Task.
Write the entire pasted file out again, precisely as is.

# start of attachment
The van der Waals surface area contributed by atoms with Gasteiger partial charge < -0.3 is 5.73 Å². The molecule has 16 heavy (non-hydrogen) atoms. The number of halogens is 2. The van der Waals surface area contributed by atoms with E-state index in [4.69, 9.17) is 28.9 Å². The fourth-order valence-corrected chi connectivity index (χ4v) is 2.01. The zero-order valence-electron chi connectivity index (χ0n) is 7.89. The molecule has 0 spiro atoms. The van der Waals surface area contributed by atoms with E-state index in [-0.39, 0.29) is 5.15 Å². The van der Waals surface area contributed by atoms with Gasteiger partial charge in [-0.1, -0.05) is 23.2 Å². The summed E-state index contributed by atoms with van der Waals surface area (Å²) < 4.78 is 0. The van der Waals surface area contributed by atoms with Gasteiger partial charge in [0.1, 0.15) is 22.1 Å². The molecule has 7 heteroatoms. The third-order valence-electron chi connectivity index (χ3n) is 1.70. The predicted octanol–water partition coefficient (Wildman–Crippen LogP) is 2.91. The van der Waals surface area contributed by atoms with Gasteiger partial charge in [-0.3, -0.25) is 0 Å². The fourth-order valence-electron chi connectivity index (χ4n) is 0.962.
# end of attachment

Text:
The van der Waals surface area contributed by atoms with Gasteiger partial charge < -0.3 is 5.73 Å². The molecule has 16 heavy (non-hydrogen) atoms. The number of halogens is 2. The van der Waals surface area contributed by atoms with E-state index in [4.69, 9.17) is 28.9 Å². The fourth-order valence-corrected chi connectivity index (χ4v) is 2.01. The zero-order valence-electron chi connectivity index (χ0n) is 7.89. The molecule has 0 spiro atoms. The van der Waals surface area contributed by atoms with E-state index in [-0.39, 0.29) is 5.15 Å². The van der Waals surface area contributed by atoms with Gasteiger partial charge in [-0.1, -0.05) is 23.2 Å². The summed E-state index contributed by atoms with van der Waals surface area (Å²) < 4.78 is 0. The van der Waals surface area contributed by atoms with Gasteiger partial charge in [0.1, 0.15) is 22.1 Å². The molecule has 7 heteroatoms. The third-order valence-electron chi connectivity index (χ3n) is 1.70. The predicted octanol–water partition coefficient (Wildman–Crippen LogP) is 2.91. The van der Waals surface area contributed by atoms with Gasteiger partial charge in [-0.3, -0.25) is 0 Å². The fourth-order valence-electron chi connectivity index (χ4n) is 0.962.